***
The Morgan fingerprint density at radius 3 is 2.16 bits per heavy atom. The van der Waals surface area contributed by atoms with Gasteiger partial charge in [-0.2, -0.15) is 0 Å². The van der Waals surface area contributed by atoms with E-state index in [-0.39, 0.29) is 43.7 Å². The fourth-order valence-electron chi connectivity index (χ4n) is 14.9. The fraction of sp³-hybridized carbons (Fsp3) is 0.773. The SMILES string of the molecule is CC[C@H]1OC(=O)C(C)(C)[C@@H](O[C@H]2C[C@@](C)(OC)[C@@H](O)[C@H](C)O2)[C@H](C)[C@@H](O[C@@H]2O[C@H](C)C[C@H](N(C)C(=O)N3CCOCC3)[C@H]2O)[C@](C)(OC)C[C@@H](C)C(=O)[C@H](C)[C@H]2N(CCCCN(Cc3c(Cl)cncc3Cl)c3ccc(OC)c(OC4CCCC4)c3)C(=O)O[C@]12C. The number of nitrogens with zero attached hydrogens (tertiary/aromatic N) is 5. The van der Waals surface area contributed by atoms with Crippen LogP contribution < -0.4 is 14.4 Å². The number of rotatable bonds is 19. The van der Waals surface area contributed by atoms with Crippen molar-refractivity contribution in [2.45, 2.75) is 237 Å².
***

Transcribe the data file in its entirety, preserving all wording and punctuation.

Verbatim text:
The Morgan fingerprint density at radius 3 is 2.16 bits per heavy atom. The van der Waals surface area contributed by atoms with Gasteiger partial charge in [-0.2, -0.15) is 0 Å². The van der Waals surface area contributed by atoms with E-state index in [-0.39, 0.29) is 43.7 Å². The fourth-order valence-electron chi connectivity index (χ4n) is 14.9. The fraction of sp³-hybridized carbons (Fsp3) is 0.773. The SMILES string of the molecule is CC[C@H]1OC(=O)C(C)(C)[C@@H](O[C@H]2C[C@@](C)(OC)[C@@H](O)[C@H](C)O2)[C@H](C)[C@@H](O[C@@H]2O[C@H](C)C[C@H](N(C)C(=O)N3CCOCC3)[C@H]2O)[C@](C)(OC)C[C@@H](C)C(=O)[C@H](C)[C@H]2N(CCCCN(Cc3c(Cl)cncc3Cl)c3ccc(OC)c(OC4CCCC4)c3)C(=O)O[C@]12C. The number of nitrogens with zero attached hydrogens (tertiary/aromatic N) is 5. The van der Waals surface area contributed by atoms with Crippen LogP contribution < -0.4 is 14.4 Å². The number of rotatable bonds is 19. The van der Waals surface area contributed by atoms with Crippen molar-refractivity contribution in [2.45, 2.75) is 237 Å².